Imaginative learning activities such as dressing up, and letter and number games can help improve the development of young children from disadvantaged backgrounds, a new study has suggested.
The research by the Institute of Education claims that such activities can help poor pupils "succeed against the odds", the BBC reported.
According to the study, the gap between pupils from well-off families and those from disadvantaged backgrounds begins to emerge by the age of three and doesn't close for a lot of young people.
Starting in 1996, the project followed 3,000 young people aged between three and 14 and looked at which factors help contribute to educational achievement.
In many instances the gap witnessed at three-years-old persisted to GCSE level.
However, the Effective Pre-school, Primary and Secondary Education study tried to establish ways to narrow this gap, and found stimulating early years education to be a major help.
Home learning through play, arts and craft activities, and letter and number games were all found to contribute.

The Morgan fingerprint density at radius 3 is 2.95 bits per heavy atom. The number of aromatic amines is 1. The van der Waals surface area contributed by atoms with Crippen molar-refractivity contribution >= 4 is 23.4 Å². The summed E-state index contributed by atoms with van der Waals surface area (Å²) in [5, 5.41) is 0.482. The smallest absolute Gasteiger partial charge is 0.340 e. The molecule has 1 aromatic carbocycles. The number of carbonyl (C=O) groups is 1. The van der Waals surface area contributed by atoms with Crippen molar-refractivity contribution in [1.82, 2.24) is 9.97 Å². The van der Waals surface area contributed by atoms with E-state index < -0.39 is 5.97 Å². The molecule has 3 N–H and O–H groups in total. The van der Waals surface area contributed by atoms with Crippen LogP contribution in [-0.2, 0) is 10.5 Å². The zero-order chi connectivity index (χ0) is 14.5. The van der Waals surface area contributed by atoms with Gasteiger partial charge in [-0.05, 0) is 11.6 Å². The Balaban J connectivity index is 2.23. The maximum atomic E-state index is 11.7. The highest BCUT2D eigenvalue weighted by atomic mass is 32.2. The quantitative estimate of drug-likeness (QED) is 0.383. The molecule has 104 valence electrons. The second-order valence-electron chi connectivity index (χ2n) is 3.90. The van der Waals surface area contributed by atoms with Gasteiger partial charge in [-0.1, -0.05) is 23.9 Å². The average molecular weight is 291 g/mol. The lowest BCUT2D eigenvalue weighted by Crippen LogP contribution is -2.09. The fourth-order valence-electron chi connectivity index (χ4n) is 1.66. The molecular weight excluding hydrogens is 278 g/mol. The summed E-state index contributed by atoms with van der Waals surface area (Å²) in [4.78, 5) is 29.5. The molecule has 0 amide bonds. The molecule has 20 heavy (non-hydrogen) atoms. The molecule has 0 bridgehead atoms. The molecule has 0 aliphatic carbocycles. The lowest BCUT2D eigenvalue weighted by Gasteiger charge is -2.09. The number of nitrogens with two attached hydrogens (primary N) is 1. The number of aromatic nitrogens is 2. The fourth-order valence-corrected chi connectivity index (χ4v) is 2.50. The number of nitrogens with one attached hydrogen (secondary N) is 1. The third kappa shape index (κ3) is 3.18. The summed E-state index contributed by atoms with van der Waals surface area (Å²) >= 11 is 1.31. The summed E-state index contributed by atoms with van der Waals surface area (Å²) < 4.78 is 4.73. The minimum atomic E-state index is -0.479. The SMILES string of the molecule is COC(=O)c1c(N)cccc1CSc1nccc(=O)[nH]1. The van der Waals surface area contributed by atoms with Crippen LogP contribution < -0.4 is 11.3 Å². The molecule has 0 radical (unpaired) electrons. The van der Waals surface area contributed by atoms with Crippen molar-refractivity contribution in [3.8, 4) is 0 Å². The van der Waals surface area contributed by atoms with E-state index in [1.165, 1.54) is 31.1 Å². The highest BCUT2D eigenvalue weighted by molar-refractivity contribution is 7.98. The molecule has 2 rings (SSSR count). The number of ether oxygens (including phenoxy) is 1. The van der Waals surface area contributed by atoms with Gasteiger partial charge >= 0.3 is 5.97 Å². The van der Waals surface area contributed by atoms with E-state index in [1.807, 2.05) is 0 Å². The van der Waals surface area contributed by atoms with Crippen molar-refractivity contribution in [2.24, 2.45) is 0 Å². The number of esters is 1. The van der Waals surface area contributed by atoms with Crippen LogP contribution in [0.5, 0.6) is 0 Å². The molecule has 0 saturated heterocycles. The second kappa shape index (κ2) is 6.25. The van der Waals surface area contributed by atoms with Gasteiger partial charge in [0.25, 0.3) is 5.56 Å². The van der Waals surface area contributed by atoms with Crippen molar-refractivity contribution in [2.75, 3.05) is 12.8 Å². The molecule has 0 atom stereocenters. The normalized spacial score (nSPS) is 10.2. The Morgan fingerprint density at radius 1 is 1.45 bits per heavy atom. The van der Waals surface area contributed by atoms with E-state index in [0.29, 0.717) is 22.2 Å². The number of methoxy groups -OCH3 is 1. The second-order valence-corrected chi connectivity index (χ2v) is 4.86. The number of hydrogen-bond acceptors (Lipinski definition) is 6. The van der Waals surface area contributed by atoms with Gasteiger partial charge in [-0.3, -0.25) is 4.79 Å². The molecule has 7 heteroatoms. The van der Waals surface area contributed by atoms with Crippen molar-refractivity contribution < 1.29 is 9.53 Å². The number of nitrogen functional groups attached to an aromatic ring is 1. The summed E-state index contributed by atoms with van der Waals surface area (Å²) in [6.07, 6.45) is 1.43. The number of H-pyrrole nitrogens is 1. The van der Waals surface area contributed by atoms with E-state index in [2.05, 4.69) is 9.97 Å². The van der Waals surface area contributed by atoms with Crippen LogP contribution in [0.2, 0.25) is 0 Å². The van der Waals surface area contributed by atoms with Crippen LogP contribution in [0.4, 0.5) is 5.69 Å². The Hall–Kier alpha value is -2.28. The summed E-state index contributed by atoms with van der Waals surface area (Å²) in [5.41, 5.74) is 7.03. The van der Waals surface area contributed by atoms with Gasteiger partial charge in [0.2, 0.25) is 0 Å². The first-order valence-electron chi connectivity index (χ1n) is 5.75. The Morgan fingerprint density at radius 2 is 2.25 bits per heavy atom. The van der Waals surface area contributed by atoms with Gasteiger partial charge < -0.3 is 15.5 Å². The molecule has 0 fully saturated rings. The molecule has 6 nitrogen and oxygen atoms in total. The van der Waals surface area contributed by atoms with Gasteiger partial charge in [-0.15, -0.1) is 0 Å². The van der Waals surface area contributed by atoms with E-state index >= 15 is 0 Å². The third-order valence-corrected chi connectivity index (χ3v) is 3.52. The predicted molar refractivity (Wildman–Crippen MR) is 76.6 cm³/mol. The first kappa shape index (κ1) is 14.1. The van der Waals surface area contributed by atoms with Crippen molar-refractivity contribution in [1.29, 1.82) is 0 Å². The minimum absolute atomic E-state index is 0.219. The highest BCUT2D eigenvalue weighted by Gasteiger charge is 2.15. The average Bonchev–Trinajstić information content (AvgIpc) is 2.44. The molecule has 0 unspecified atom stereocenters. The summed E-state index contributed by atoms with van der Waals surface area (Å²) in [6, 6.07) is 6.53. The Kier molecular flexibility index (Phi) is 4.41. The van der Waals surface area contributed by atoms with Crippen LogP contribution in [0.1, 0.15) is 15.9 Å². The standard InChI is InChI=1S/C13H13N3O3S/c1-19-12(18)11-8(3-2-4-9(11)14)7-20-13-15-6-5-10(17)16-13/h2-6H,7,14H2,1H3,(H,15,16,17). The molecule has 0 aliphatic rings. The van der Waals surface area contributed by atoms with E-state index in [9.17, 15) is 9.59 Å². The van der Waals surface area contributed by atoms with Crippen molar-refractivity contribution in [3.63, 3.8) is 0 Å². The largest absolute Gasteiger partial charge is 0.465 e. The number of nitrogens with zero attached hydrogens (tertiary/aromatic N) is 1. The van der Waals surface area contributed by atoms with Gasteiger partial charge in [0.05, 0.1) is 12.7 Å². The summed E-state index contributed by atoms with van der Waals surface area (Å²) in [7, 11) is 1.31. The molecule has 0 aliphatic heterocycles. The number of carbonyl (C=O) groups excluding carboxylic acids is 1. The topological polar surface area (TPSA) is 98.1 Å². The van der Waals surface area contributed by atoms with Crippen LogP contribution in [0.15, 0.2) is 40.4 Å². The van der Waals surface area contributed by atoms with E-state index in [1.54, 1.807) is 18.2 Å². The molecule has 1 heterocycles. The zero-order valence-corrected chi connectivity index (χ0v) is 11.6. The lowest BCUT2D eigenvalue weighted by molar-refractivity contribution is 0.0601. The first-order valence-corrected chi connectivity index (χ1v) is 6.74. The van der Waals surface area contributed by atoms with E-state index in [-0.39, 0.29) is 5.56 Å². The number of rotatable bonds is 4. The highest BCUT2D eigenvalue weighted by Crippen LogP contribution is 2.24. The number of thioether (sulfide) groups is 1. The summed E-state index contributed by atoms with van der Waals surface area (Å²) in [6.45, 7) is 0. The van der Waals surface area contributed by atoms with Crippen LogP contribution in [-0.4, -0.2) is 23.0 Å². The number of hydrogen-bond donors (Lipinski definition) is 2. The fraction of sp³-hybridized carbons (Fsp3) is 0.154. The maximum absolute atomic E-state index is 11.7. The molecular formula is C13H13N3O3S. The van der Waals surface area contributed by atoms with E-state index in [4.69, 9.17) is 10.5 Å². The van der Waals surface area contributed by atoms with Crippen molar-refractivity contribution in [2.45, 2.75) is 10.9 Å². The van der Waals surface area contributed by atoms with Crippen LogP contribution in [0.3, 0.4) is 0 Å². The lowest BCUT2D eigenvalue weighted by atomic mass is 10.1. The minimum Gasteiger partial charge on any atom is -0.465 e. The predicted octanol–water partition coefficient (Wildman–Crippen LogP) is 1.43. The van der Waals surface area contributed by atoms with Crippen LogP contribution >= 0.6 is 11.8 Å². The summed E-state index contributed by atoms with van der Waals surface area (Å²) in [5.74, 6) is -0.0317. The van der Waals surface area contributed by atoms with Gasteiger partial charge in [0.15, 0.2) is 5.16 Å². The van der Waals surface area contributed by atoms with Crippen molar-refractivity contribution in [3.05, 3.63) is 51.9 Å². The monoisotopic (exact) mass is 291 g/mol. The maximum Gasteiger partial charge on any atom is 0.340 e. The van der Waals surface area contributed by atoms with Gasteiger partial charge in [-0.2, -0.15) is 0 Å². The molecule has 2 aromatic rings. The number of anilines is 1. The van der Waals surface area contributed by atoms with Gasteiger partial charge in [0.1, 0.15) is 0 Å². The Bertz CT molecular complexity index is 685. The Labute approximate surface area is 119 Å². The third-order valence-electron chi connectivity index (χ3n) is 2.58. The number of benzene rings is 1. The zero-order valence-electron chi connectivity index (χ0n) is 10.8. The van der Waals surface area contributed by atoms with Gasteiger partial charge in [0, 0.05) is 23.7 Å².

'Make believe' games involving dressing up were found to be help children develop, while music, sport and dance were also found to be beneficial.
Quoted in the BBC report, the study said: "Learning opportunities in the home such as reading with children, playing with letters and shapes, sharing nursery rhymes, [and] going to the library all have positive effects later in the secondary phase."
What is more, this was found to have a more profound effect than parents' income or occupation and the advantage it offered stayed with children through the initial years of secondary school.
"If parents focus on their children's learning when they are very young it raises their attainment at Key Stage 2 on average by a whole national curriculum level," the research concludes.
The link between attendance and school achievement is also heavily linked.
Recent government figures show that last year nearly 400,000 pupils missed a month of school or more, with just 35 per cent of pupils who missed between ten and 20 per cent of school achieving five good GCSE results.
Posted by Theo Foulds